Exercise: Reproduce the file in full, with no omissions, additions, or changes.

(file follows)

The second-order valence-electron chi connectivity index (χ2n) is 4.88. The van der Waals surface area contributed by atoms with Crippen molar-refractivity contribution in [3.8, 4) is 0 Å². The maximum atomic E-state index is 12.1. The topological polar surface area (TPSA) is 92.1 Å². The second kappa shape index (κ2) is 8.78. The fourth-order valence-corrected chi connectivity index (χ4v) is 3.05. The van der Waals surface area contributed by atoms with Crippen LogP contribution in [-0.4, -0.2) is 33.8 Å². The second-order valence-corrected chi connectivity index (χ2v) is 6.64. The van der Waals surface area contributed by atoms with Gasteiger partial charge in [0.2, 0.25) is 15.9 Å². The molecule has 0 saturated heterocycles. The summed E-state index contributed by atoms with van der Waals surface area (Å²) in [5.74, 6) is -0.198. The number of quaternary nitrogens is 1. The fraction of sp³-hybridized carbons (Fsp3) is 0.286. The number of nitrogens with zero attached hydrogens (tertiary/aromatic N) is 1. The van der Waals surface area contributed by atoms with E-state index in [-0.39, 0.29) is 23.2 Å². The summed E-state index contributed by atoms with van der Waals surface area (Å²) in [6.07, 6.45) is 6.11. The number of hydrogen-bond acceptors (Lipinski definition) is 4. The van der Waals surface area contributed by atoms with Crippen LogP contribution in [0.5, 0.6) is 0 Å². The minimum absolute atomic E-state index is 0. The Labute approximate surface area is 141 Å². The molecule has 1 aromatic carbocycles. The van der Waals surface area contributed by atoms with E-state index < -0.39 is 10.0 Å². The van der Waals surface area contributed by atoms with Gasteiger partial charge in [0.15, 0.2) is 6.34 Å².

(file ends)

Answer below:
The second-order valence-electron chi connectivity index (χ2n) is 4.88. The van der Waals surface area contributed by atoms with Crippen molar-refractivity contribution in [3.8, 4) is 0 Å². The maximum atomic E-state index is 12.1. The topological polar surface area (TPSA) is 92.1 Å². The second kappa shape index (κ2) is 8.78. The fourth-order valence-corrected chi connectivity index (χ4v) is 3.05. The van der Waals surface area contributed by atoms with Crippen LogP contribution in [-0.4, -0.2) is 33.8 Å². The second-order valence-corrected chi connectivity index (χ2v) is 6.64. The van der Waals surface area contributed by atoms with Gasteiger partial charge in [0.2, 0.25) is 15.9 Å². The molecule has 0 saturated heterocycles. The summed E-state index contributed by atoms with van der Waals surface area (Å²) in [5.74, 6) is -0.198. The number of quaternary nitrogens is 1. The fraction of sp³-hybridized carbons (Fsp3) is 0.286. The number of nitrogens with zero attached hydrogens (tertiary/aromatic N) is 1. The van der Waals surface area contributed by atoms with E-state index in [-0.39, 0.29) is 23.2 Å². The summed E-state index contributed by atoms with van der Waals surface area (Å²) in [6.07, 6.45) is 6.11. The number of hydrogen-bond acceptors (Lipinski definition) is 4. The van der Waals surface area contributed by atoms with Crippen LogP contribution in [0.5, 0.6) is 0 Å². The minimum absolute atomic E-state index is 0. The Labute approximate surface area is 141 Å². The molecule has 1 aromatic carbocycles. The van der Waals surface area contributed by atoms with E-state index < -0.39 is 10.0 Å². The van der Waals surface area contributed by atoms with Gasteiger partial charge in [0.15, 0.2) is 6.34 Å².